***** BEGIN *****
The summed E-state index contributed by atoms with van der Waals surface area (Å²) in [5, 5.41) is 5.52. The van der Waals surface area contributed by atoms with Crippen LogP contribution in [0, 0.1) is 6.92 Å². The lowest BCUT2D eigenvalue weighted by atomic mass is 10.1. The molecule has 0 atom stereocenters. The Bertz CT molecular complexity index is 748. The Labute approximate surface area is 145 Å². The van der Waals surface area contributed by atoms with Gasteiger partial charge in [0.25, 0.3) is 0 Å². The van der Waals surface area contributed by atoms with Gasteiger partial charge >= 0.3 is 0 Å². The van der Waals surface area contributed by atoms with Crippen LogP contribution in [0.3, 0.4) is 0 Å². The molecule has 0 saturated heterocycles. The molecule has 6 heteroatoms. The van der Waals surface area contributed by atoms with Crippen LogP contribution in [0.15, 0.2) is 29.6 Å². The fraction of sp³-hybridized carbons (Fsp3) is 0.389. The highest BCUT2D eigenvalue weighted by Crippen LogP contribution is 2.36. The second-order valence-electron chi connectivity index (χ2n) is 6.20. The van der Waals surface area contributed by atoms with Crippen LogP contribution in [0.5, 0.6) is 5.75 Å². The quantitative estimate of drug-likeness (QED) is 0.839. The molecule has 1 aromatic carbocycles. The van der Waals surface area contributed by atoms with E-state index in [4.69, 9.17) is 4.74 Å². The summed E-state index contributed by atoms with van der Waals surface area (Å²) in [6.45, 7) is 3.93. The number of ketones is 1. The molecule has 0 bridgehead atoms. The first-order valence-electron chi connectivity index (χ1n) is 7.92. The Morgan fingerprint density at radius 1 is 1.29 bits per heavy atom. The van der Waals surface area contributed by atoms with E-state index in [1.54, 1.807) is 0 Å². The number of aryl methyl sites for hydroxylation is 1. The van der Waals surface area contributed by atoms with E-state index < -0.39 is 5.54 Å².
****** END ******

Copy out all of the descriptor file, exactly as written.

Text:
The summed E-state index contributed by atoms with van der Waals surface area (Å²) in [5, 5.41) is 5.52. The van der Waals surface area contributed by atoms with Crippen LogP contribution in [0, 0.1) is 6.92 Å². The lowest BCUT2D eigenvalue weighted by atomic mass is 10.1. The molecule has 0 atom stereocenters. The Bertz CT molecular complexity index is 748. The Labute approximate surface area is 145 Å². The van der Waals surface area contributed by atoms with Gasteiger partial charge in [0.25, 0.3) is 0 Å². The van der Waals surface area contributed by atoms with Gasteiger partial charge >= 0.3 is 0 Å². The van der Waals surface area contributed by atoms with Crippen LogP contribution in [0.3, 0.4) is 0 Å². The molecule has 0 saturated heterocycles. The molecule has 6 heteroatoms. The van der Waals surface area contributed by atoms with Crippen LogP contribution in [0.15, 0.2) is 29.6 Å². The fraction of sp³-hybridized carbons (Fsp3) is 0.389. The highest BCUT2D eigenvalue weighted by Crippen LogP contribution is 2.36. The second-order valence-electron chi connectivity index (χ2n) is 6.20. The van der Waals surface area contributed by atoms with Crippen LogP contribution in [0.5, 0.6) is 5.75 Å². The quantitative estimate of drug-likeness (QED) is 0.839. The molecule has 1 aromatic carbocycles. The van der Waals surface area contributed by atoms with E-state index in [4.69, 9.17) is 4.74 Å². The summed E-state index contributed by atoms with van der Waals surface area (Å²) in [6.45, 7) is 3.93. The number of ketones is 1. The molecule has 0 bridgehead atoms. The first-order valence-electron chi connectivity index (χ1n) is 7.92. The Morgan fingerprint density at radius 1 is 1.29 bits per heavy atom. The van der Waals surface area contributed by atoms with E-state index in [1.54, 1.807) is 0 Å². The number of aryl methyl sites for hydroxylation is 1. The van der Waals surface area contributed by atoms with E-state index < -0.39 is 5.54 Å².